Ashwagandha - I've spoken about Ashwagnahda in a previous post, but as it relates to the endocrine system - it's one my my favorites to use! It really excels as a building tonic for those who are in a weakened state, chronically tired, overworked, over stressed or take on too much with no end in sight. Think new parents, caretakers, shift workers, high performance athletes, elderly folks etc. It particularly works well in the relationship between the endocrine system and the immune system because it's cytokine balancing, immune-modulating and very building (promotes pitta activity over time). This is the ideal adaptogen to take long term, and I think powder form is one of the best ways to take it!

--Where to find it: Powder / Cut & Sift / Capsules / Tincture

Holy Basil - I consider holy basil akin to the kitchen gadget that does 100 different things and it's essential to have around all the time. Holy basil is not just an adaptogen, it's a liver protective herb, an anti-inflammatory, a carminative in the gut (helps with gas and bloating) and, my personal favorite - a spiritually uplifting herb for the "blah" feeling that comes in winter. It has this uplifting, warming and moving quality that is so needed when you're fatigued from low cortisol and overwork and over stressed. It helps to give you that push to keep going when you have to without putting strain on the already taxed adrenal glands. Best taken as tea, I think, combine with some licorice and skullcap. 

--Where to find it: Cut & Sift / Tincture / Capsules / Powder

Siberian Ginseng - High in a saponins called eleutherosides, these compounds directly impact the adrenal medulla. Traditionally, Siberian ginseng (also called Eleuthero) was used to tonify the spleen and kidneys (capacity to generate energy) and invigorate the blood as a circulatory stimulant. All helpful actions that directly impact the endocrine system as well in times of stress. This is best for the person with a sense of overwhelm, fatigue, exhaustion and sluggish mind, not for the agitated, hypervigilent stressed out person due to it's stimulating qualities. With any of the ginsengs, start with a low dose and work your way up gradually, and always take early in the day or afternoon to re-informece your normal cortisol pattern.

--Where to find it: Cut & Sift / Tincture / Capsules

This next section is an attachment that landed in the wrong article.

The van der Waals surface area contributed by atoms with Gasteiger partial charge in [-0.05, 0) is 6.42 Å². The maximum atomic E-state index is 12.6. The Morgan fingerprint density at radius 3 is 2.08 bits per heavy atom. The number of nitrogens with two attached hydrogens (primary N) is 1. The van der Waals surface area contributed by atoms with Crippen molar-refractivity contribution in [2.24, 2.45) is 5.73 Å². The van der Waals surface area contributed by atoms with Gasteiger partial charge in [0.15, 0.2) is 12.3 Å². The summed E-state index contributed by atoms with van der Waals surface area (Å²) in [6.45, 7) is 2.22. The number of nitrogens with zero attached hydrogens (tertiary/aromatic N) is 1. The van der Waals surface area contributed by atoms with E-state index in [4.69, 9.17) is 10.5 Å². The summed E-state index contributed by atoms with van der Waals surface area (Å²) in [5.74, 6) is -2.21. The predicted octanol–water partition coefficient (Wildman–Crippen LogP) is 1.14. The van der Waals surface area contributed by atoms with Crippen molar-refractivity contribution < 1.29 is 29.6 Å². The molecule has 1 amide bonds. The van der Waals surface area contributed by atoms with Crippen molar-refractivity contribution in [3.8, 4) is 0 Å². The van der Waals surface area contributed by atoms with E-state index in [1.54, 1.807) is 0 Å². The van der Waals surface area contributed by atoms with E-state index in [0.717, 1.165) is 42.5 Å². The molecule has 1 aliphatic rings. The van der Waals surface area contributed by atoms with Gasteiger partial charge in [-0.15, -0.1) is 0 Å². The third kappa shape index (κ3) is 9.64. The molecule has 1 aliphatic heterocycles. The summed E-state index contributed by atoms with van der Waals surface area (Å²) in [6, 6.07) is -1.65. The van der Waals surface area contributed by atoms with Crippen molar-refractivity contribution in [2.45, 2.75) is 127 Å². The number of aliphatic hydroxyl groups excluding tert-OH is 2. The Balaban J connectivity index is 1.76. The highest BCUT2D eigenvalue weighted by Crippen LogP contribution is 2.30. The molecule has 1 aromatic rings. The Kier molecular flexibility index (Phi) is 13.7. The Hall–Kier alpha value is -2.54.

Panax Ginseng - one of the more stimulating adaptogens, this has a broad response to both the adrenal cortex and medulla, and is best used for weakened conditions (elderly, recovering from prolonged illness etc) and makes you more adaptable short term. Panax ginseng tends to make you burn fuel more efficiently, allowing skeletal muscles to more effective use free fatty acids as fuel rather than relying on glucose. I use this generally for a stress pattern associated with deficiency, sleep / insomnia issues and inappropriate cortisol patterns early in the day. It helps to reinforce what your circadian rhythm should be doing when you wake up in the morning (cortisol should rise!). Not great for long term use - 3 months us usually the max I would recommend using this one.  *Always look for responsibly sourced ginseng*

--Where to find it: Whole Root / Tincture / Capsules

Licorice - Specifically supports the adrenal cortex response to ACTH. Licorice is sweet, building and nourishing to the endocrine system in every way - and most especially for the adrenal glands. The triterpene constituents in licorice are broken down in the body into molecules similar to the structure of adrenal hormones, and this likely explains licorice's amazing adaptogenic (and anti-inflammatory) properties. Licorice, along with ashwagandha, is one of the best herbal adaptogens to be used long term for the best building and nourishing effect on the whole body. Because of it's demulcent qualities, it's especially helpful to sooth inflammation in the gut, which can be irritated by the prolonged presence of cortisol. Win win. 

--Where to find it: Powder / Cut & Sift / Tincture / Capsules

Ashwagandha, licorice, and the ginsengs are all roots, therefore when prepared as a tea (which is my personal fave way to take most herbs), you can take 1 tsp of dried root in 2 cups of hot water and simmer together on low heat with a tight fitting lid for 15 minutes, making a strong decoction that you can sip on in times of need. Ashwagandha does best when decocted in a fatty milk, like whole milk or coconut milk. Same ratio and cooking techniques apply. 

Additional tip - it makes for a particularly effective herbal tonic when you combine an adaptogen with a nervine for a balancing effect. Some of my favorites to partner with adaptogens include skullcap, milky oats and lemon balm to help lessen the impact of accompanying anxiety or fatigue. 

There are LOTS more herbal adaptogens, like maca and rhodiola and reishi (oh gosh, allllll the amazing mushrooms) the list goes on, but for the sake of brevity, these are my favorite top 5 adaptogens. Which ones are go-to's for you??

Herbal medicine and nutrition is my expertise. Understanding plants, their properties, and their powers is my passion.